“To get the greatest possible pressure, laboratory light gas guns fire a larger piston (using gun powder or another high-pressure gas) down a cylinder filled with hydrogen or helium, compressing the light gas to very high temperatures and pressures. This high-pressure light gas then acts to push the smaller projectile. Hence, a two-stage light gas gun [see video above].”

In order to achieve speeds over 10 km/s with projectiles larger than 2.5 cm, they needed a launcher that could do it. They used high explosives to squeeze the propellant gas out of it's container. The first stage of the pump tube is replaced by an explosion-driven tube. All the metal is recycled after each test, and the launchers are single use only.

High-speed recording of a projectile launched by the IDL gun (click to see the full video). Credit: Andrew Higgins

Further technical details were provided by Higgens to Universe Today.

“A layer of explosive surrounds a tube filled with helium. When the explosive is detonated, a detonation wave sweeps down the tube and squeezes and compresses the helium, similar to how you would squeeze a nearly empty tube of toothpaste. The pressures and temperature in the helium can get to greater than fifty thousand atmospheres and 30,000 C, which is then able to push the projectile to speeds of 10 km/s. The explosives can even extend onto the launch tube, to help contain the pressure and continue to squeeze the propellant. Remarkably, the projectile can withstand these pressure and accelerations—approaching one million times Earth’s gravity—and emerge from the end of the launch tube intact.”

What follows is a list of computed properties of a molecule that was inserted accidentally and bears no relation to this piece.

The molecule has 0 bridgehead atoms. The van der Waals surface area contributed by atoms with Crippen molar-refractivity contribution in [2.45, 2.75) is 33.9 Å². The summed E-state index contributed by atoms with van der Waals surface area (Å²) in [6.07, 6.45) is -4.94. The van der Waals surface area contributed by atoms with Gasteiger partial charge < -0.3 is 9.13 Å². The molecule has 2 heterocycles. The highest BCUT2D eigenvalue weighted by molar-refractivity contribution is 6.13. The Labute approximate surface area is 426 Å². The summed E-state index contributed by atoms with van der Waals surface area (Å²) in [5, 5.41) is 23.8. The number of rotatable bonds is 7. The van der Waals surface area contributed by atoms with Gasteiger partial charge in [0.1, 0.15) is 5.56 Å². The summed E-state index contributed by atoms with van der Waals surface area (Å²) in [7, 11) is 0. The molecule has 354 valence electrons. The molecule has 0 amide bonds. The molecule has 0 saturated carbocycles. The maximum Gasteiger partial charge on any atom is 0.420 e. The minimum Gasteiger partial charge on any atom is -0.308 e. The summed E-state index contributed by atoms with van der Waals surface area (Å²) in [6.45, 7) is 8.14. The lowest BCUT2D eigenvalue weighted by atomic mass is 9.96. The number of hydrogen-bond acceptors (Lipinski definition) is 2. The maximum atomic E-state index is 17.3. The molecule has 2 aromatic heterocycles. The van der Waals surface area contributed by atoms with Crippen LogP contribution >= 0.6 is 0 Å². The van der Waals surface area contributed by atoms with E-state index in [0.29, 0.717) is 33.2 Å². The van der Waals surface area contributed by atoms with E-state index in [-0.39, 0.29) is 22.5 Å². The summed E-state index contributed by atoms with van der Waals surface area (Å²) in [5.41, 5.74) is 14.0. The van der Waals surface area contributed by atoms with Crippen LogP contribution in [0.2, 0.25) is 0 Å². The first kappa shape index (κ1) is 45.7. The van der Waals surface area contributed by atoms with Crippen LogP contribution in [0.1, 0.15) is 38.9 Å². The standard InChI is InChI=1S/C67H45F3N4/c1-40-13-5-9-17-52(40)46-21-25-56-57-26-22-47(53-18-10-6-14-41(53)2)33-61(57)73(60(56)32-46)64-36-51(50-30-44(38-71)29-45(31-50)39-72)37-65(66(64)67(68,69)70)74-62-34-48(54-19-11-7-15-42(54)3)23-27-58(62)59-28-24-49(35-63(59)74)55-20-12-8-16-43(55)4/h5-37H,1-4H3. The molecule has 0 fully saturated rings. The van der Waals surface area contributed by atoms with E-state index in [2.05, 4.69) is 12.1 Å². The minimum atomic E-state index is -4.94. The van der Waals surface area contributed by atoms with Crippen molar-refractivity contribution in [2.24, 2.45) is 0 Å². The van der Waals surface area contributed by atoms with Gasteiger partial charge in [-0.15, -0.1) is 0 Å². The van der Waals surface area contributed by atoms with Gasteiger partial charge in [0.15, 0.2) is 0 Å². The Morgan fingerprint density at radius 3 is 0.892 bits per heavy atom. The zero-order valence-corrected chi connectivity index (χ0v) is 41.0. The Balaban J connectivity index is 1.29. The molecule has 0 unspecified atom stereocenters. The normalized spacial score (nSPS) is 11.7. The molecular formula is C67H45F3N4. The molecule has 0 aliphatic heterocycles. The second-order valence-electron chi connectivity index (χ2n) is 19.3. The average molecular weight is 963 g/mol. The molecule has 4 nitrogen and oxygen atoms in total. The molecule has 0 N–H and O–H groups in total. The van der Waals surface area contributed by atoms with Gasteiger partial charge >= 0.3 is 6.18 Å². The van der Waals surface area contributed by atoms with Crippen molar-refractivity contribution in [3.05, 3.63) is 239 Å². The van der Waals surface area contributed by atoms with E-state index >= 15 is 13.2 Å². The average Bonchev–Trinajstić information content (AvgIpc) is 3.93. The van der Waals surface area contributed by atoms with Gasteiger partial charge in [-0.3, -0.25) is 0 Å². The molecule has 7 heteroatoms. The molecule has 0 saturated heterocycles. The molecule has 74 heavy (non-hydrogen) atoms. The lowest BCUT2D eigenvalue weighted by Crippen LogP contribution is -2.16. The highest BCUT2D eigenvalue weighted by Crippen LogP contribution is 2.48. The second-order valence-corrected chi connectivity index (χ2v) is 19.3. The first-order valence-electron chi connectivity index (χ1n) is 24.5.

The growing human presence in space, the commercialization of LEO, and the growing problem of orbital debris make these studies important. There is a phenomenon called the Kessler Syndrome, where the amount of debris in the sky causes a cascade of events. The situation is projected to get worse even if we stop launching satellites today. At the moment, broadband internet satellite providers like Starlink and OneWeb want to grow their businesses in the future.

Space debris collision costs are a growing concern. The first report by the Organization for Economic Co-operation and Development was titled " Space Sustainability." The main risks and costs lie in the future if the generation of debris spins out of control.

A piece of debris hit the Canadarm2 on the International Space Station. Credit: NASA/Canadian Space Agency

There will be a space-faring civilization that needs to adapt to the problem of orbital debris. Since collision will happen, how to best protect and minimize the generation of new debris in such crashes. Addressing these issues will involve testing in the lab and this is where the implosion-driven launcher can help.

The implosion driven launcher Higgens and his colleagues built is currently being used to test samples of different materials. Since it was installed in 2001, the robotic arm has been an important part of the station. It plays a vital role in the operations of the International Space Station. The Canadarm2 was hit by a tiny piece of space debris last year, but it still worked.

ArXiv is further reading.